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Altars RestoredThe Changing Face of English Religious Worship, 1547-c.1700$
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Kenneth Fincham and Nicholas Tyacke

Print publication date: 2007

Print ISBN-13: 9780198207009

Published to Oxford Scholarship Online: October 2011

DOI: 10.1093/acprof:oso/9780198207009.001.0001

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Introduction

Introduction

Chapter:
(p.1) Introduction
Source:
Altars Restored
Author(s):

Kenneth Fincham

Nicholas Tyacke

Publisher:
Oxford University Press
DOI:10.1093/acprof:oso/9780198207009.003.0011

In early modern England, the altar, which is both a symbol and a site for religious events, has played a major role in religion. Throughout the mid-sixteenth century, altars became the target of protestant reformers and in the mid-seventeenth century, altars became a venue for conflict and overthrow among the puritans. The altar and its background reveal conflicting beliefs on sacramental theology, imagery, sanctity, and reverence between Catholics and protestants and among protestants themselves, which is evident in the stirring debates about the altar's orientation, positioning, the material it is made of, and how it is supposed to be referred to. The study draws attention to debate on theology, issues in church politics and government, practice and belief within a parish, and other such issues, by demonstrating these narratives across the first 150 years of protestantism in England.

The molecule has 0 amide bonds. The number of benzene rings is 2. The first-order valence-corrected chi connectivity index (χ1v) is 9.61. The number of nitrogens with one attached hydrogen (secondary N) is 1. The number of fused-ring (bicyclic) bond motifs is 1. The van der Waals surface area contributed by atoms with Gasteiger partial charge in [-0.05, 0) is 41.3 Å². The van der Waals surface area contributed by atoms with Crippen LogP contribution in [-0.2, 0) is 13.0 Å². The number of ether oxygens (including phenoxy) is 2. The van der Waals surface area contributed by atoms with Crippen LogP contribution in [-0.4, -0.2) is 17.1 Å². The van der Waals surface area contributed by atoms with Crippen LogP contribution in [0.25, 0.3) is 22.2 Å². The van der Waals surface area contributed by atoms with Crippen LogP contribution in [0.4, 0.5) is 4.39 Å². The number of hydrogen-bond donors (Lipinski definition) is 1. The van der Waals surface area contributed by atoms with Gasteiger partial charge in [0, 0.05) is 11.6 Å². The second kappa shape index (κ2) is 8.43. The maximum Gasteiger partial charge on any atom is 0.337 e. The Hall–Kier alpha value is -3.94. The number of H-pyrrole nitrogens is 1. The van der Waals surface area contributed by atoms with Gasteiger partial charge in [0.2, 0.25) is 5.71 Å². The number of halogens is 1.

Keywords:   altars, religion, Catholicism, protestantism, theology, church politics

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